Gluing Frets - What Do You Use?

Discussion in 'Restoration & Repair' started by Kenni, Dec 20, 2017.

  1. Kenni

    Kenni New Member

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    Hi everyone & happy holidays! :)

    This christmas holiday I'm going to refret an old Squier Telecaster of mine, and I was wondering what type of glue you guys use when refretting, if any...

    I've matched the fret wire as best as I can, and everything should be fine there.
    I'm going to radius the fret wire, using my fret bender, and give it a slight tigher radius.

    Also, do you fill the slots with glue or just glue the fret ends, while the neck is clamped?
    I've seen people do both.

    Thanks & Cheers!
    Kenni :)
     
    Terry Chapman likes this.
  2. Terry Chapman

    Terry Chapman New Member

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    Hi,I dont use any glue at all. I just bend the wire on my radius tool just slightly more than the fingerboard and make sure slots are clean.
     
  3. Kenni

    Kenni New Member

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    Hey, @Terry Chapman :)

    Thanks for your reply!

    I see, thanks. I actually ended up doing the same thing on my last refret.
    The wire was good, snug fit, and no need for glue.

    I have another refret coming up, a Santana LP-type guitar with bound sides, so that'll be a challenge - luckily I have the right tools! ;)

    Some guys swear to glue, and says it's the best... other don't..

    It can be hard to find the answers sometime, I think :)

    Cheers, mate!
     
    Terry Chapman likes this.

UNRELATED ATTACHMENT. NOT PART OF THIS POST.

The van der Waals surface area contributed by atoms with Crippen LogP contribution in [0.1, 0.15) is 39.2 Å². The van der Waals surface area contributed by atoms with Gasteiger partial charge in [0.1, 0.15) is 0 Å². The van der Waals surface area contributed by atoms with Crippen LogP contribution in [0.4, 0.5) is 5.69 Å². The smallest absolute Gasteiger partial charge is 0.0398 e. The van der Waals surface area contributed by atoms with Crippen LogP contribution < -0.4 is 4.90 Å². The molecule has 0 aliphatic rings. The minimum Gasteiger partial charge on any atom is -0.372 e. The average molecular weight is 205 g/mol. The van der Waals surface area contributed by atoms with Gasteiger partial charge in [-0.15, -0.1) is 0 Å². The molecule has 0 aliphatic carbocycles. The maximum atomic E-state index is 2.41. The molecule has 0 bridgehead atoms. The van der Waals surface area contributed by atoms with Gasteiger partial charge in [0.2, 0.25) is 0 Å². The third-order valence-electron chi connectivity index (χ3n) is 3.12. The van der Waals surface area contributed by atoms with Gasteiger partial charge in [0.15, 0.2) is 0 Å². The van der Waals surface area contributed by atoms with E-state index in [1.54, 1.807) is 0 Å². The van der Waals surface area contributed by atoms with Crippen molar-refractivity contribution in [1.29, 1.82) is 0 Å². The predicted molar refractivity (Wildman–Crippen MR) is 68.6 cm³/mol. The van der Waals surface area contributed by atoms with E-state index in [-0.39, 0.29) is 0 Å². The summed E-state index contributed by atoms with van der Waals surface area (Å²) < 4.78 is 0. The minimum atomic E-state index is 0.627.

4. Ray Carlton

    Ray Carlton New Member

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    I have used CA, hide glue and titebond. I like that there are no voids under the frets anywhere when glue is used. With a refret job it is my opinion that the slots are a little wider after pulling frets out and cleaning them up. The glue is a little insurance you get no frets creeping up in a few months time because they are not in really tight. It also has a bad effect on the tone if the frets arent in nice and tight. The glue kinda runs in and holds it all together in a solid block in the slot. A bit of heat and it goes soft so frets can be pulled. CA goes off in a puff of smoke when its heated with a soldering iron. Dont breathe it in. uurrkkk!!

    CA is good but makes a mess easily. Titebond doesn't set up really hard. Hide glue does set up quite hard and brittle. I am using hide at the moment. Easy clean up and easy to use. CA is a PIA. not really useable on guitars with nitro or acrylic one pack finishes. You can make a big mess with CA in double quick time on a nitro finish. dont bother asking how I know this.
     
  5. Victor Christian

    Victor Christian New Member

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    In the past I have used CA (super glue in England) and epoxy with varying results. I find both too messy (especially thin CA glue). I now use Titebond and I fill the slot. I always tape up a neck to cater for spillage. Though Titebond does not really adhere to the fret, it does fill in any gaps. I use it all the time now (I do around 6 re-frets a month)...

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  6. Vurric

    Vurric New Member

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    A luthier online in Uk said he uses PVA. I asked him how does paper glue hold.. He said you'd be surprised. Cant imagine that
    Super glue dried to fast for technical first fret job with binding and made it hard to get frets lined up correctly on my Takamine.

    some claim that glue helps with fret tone and sustain.
    I for one want to make sure my frets dont come up before another fret job
     

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